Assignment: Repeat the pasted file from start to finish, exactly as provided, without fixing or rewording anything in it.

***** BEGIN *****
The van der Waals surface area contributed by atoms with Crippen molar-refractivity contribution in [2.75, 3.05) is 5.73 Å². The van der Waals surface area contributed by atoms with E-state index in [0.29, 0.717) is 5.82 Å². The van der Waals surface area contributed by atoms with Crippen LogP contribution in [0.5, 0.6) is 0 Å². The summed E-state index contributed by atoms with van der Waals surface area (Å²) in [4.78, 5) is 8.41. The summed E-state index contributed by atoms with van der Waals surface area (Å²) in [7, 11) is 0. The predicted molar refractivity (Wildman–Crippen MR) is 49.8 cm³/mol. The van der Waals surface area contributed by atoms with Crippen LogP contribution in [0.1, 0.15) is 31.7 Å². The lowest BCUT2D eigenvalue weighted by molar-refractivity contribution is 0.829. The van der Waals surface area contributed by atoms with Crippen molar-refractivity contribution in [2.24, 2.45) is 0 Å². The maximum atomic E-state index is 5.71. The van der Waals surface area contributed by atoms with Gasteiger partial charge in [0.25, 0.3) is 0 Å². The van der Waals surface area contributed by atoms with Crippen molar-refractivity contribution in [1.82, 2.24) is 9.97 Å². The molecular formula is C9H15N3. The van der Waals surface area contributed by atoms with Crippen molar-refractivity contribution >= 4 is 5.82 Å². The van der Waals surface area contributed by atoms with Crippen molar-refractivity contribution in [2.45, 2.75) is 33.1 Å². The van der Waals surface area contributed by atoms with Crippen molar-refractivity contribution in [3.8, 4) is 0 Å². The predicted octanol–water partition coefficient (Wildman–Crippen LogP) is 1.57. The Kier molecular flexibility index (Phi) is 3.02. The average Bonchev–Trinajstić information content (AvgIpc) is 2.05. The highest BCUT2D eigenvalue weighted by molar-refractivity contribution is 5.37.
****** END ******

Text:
The van der Waals surface area contributed by atoms with Crippen molar-refractivity contribution in [2.75, 3.05) is 5.73 Å². The van der Waals surface area contributed by atoms with E-state index in [0.29, 0.717) is 5.82 Å². The van der Waals surface area contributed by atoms with Crippen LogP contribution in [0.5, 0.6) is 0 Å². The summed E-state index contributed by atoms with van der Waals surface area (Å²) in [4.78, 5) is 8.41. The summed E-state index contributed by atoms with van der Waals surface area (Å²) in [7, 11) is 0. The predicted molar refractivity (Wildman–Crippen MR) is 49.8 cm³/mol. The van der Waals surface area contributed by atoms with Crippen LogP contribution in [0.1, 0.15) is 31.7 Å². The lowest BCUT2D eigenvalue weighted by molar-refractivity contribution is 0.829. The van der Waals surface area contributed by atoms with Crippen molar-refractivity contribution in [2.24, 2.45) is 0 Å². The maximum atomic E-state index is 5.71. The van der Waals surface area contributed by atoms with Gasteiger partial charge in [0.25, 0.3) is 0 Å². The van der Waals surface area contributed by atoms with Crippen molar-refractivity contribution in [1.82, 2.24) is 9.97 Å². The molecular formula is C9H15N3. The van der Waals surface area contributed by atoms with Crippen molar-refractivity contribution >= 4 is 5.82 Å². The van der Waals surface area contributed by atoms with Crippen molar-refractivity contribution in [2.45, 2.75) is 33.1 Å². The van der Waals surface area contributed by atoms with Crippen molar-refractivity contribution in [3.8, 4) is 0 Å². The predicted octanol–water partition coefficient (Wildman–Crippen LogP) is 1.57. The Kier molecular flexibility index (Phi) is 3.02. The average Bonchev–Trinajstić information content (AvgIpc) is 2.05. The highest BCUT2D eigenvalue weighted by molar-refractivity contribution is 5.37.